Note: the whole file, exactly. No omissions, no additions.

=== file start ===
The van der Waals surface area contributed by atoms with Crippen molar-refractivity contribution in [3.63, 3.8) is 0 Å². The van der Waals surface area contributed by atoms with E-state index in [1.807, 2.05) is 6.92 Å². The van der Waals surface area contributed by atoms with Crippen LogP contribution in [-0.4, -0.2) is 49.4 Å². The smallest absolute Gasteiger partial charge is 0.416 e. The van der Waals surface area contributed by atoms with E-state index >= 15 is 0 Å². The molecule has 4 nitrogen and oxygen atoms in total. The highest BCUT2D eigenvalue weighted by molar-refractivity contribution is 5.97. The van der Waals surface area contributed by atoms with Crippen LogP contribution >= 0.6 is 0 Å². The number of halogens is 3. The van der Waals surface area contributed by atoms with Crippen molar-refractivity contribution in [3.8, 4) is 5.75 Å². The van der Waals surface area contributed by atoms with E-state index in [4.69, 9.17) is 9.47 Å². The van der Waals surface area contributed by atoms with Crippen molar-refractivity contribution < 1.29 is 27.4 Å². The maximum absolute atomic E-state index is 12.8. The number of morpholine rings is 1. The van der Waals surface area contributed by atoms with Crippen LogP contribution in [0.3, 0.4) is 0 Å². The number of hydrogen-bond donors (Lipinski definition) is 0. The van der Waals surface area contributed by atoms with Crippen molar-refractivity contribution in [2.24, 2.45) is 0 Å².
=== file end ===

The van der Waals surface area contributed by atoms with Crippen molar-refractivity contribution in [3.63, 3.8) is 0 Å². The van der Waals surface area contributed by atoms with E-state index in [1.807, 2.05) is 6.92 Å². The van der Waals surface area contributed by atoms with Crippen LogP contribution in [-0.4, -0.2) is 49.4 Å². The smallest absolute Gasteiger partial charge is 0.416 e. The van der Waals surface area contributed by atoms with E-state index >= 15 is 0 Å². The molecule has 4 nitrogen and oxygen atoms in total. The highest BCUT2D eigenvalue weighted by molar-refractivity contribution is 5.97. The van der Waals surface area contributed by atoms with Crippen LogP contribution >= 0.6 is 0 Å². The number of halogens is 3. The van der Waals surface area contributed by atoms with Crippen molar-refractivity contribution in [3.8, 4) is 5.75 Å². The van der Waals surface area contributed by atoms with E-state index in [4.69, 9.17) is 9.47 Å². The van der Waals surface area contributed by atoms with Crippen molar-refractivity contribution < 1.29 is 27.4 Å². The maximum absolute atomic E-state index is 12.8. The number of morpholine rings is 1. The van der Waals surface area contributed by atoms with Crippen LogP contribution in [0.3, 0.4) is 0 Å². The number of hydrogen-bond donors (Lipinski definition) is 0. The van der Waals surface area contributed by atoms with Crippen molar-refractivity contribution in [2.24, 2.45) is 0 Å².